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Japan’s new reconstruction minister trumpets ‘safety’ of Tohoku region and pushes plans for 2020 Tokyo Games

Hiromichi Watanabe
Oct 18, 2018
New Reconstruction Minister Hiromichi Watanabe wants the world to know that, seven years after the March 2011 Great East Japan Earthquake, Fukushima Prefecture and other disaster-struck areas of the Tohoku region are now safe.
“I know that outside Japan (radiation) stigma still lingers and I believe it’s our mission to destroy,” that notion, Watanabe said in an interview with The Japan Times and other media organizations Wednesday.
In the wake of the reactor meltdowns at the Fukushima No. 1 nuclear power plant many countries around the world imposed import restrictions on vegetables, fruits and other food products from Fukushima and neighboring Ibaraki, Tochigi, Chiba and Gunma prefectures.
But in recent months the European Union, Brazil and several other countries have eased import restrictions and China reportedly intends to relax the ban. Taiwan is set to hold a referendum next month on whether to keep the restrictions in place.
“First, I want people to learn about the situation in Fukushima, I want them to taste farm and marine produce and last but not least, I want people to visit Fukushima” to see for themselves how it has rebounded, Watanabe said, responding to a question about lingering concerns over safety and slow progress in recovery.
Watanabe believes the 2020 Tokyo Games will be “a golden opportunity” to showcase the disaster-hit region’s advancement.
He referred to a large-scale project in the town of Namie, Fukushima Prefecture, where construction work has already started for what will be one of the world’s largest hydrogen plants.
The plant will use solar power and other energy sources to extract up to 900 tons of hydrogen each year from water for storage and supply.
The hydrogen generated at the plant will be used for fuel-cell vehicles and other purposes during the Olympics and Paralympics.
“Using Fukushima-generated hydrogen in Tokyo would be a great display” of the region’s progress, he said.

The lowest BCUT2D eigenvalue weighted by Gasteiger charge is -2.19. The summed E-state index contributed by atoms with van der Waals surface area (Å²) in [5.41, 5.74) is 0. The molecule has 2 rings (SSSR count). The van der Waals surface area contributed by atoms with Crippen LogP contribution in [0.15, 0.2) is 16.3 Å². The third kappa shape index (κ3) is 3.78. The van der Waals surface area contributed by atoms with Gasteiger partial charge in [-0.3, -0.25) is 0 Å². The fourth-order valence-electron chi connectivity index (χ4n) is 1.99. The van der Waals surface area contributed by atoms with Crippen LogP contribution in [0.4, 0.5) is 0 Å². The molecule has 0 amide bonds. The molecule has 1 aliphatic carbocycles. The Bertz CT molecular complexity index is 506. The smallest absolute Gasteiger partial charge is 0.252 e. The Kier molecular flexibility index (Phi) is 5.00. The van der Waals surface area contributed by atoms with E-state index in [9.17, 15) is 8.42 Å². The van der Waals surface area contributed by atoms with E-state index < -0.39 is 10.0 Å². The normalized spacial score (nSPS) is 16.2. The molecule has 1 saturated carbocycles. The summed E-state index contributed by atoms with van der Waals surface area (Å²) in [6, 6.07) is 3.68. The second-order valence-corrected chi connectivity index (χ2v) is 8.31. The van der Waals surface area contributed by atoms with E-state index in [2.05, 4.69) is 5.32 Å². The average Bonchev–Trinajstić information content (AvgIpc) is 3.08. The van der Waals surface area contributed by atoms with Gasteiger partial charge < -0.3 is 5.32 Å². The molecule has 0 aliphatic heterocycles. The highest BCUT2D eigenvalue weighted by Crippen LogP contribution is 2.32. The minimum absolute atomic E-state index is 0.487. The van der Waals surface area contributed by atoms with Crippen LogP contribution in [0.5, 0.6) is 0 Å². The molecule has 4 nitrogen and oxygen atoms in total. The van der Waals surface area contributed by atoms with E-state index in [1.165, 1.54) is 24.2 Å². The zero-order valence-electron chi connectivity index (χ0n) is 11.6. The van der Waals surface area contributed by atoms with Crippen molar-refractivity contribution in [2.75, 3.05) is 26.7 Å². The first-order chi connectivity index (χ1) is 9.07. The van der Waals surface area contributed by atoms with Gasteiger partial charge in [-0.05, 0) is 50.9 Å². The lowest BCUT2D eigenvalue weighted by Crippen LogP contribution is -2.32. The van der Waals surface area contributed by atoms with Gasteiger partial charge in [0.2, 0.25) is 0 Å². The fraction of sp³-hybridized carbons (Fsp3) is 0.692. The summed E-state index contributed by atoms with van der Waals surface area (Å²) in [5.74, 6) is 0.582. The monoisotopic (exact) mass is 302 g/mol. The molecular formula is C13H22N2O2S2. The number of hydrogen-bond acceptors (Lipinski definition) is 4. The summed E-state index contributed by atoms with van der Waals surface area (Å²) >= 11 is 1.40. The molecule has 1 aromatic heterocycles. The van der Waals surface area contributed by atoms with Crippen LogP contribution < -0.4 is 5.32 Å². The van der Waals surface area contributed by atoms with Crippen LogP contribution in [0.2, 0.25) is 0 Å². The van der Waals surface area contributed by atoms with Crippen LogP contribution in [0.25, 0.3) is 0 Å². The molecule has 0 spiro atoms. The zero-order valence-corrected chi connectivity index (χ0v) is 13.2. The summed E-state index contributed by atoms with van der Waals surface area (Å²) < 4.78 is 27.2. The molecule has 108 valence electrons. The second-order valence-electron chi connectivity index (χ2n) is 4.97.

“Given that the Olympic torch relay will start in Fukushima, I wish we could use hydrogen to light up the torch as well,” he added, noting that such ideas are being considered.
When the Reconstruction Agency was established in 2012, the government set a 10-year period of intensive efforts to rebuild the devastated areas.
Watanabe said that recovery of housing and public infrastructure is nearing completion, except for in zones with restricted access closest to the Fukushima No. 1 power plant.
Watanabe admitted that progress is slower in some areas and he wants to speed up the rate of reconstruction ahead of the Summer Games.
“To better grasp the situation, I will make it my priority to go to those areas. It’s my basic strategy to listen to all requests and demands directly from those regions and to try to respond to them,” he said.
The government will draw up a concrete action plan to complete rebuilding efforts before disclosing them by year-end.
For Watanabe, the clock is ticking as the agency is scheduled to fold in 2021.
“There are only 2½ years left and during this period I am motivated to do the utmost to complete rebuilding,” he said. “Obviously reconstruction of areas devastated by the nuclear disaster should be seen from a long-term perspective and even after the agency is abolished, Japan should make concerted efforts to act on the aftereffects (of the nuclear disaster).”

October 22, 2018 Posted by | Fukushima 2018 | , , , | 1 Comment

Minister opposes releasing treated water from Fukushima plant into sea


TOKYO (Kyodo) — Japan’s disaster reconstruction minister said Friday he is opposed to treated water from the disaster-struck Fukushima Daiichi nuclear power plant being released into the sea, citing the possible repercussions for local fishermen.

Masayoshi Yoshino’s remarks came shortly after a top official from plant operator Tokyo Electric Power Company Holdings Inc. said he is ready to see the tritium-containing water dumped into the sea.

A government panel is still debating how to deal with the water stored in tanks at the plant where three nuclear reactors melted down in the days after a huge earthquake and then tsunami struck the region in 2011.

Tritium is a radioactive substance considered relatively harmless to humans. It remains in the filtered water as it is difficult to separate even after passing through a treatment process. At other nuclear power plants, tritium-containing water is routinely released into the sea after it is diluted.

Yoshino expressed at a news conference his concerns over the potential ramifications of releasing the treated water into the sea, saying there would “certainly be (perception) damage due to unfounded rumors.”

The minister urged those pushing for the release of the water “not to create fresh concerns for fishermen and those running fishing operations in Fukushima Prefecture.” He also asked them “not to drive (fishermen) further towards the edge.”

He was alluding to concerns among local fishermen about the effects on their livelihood if the public perceives fish and other marine products caught off Fukushima to be contaminated.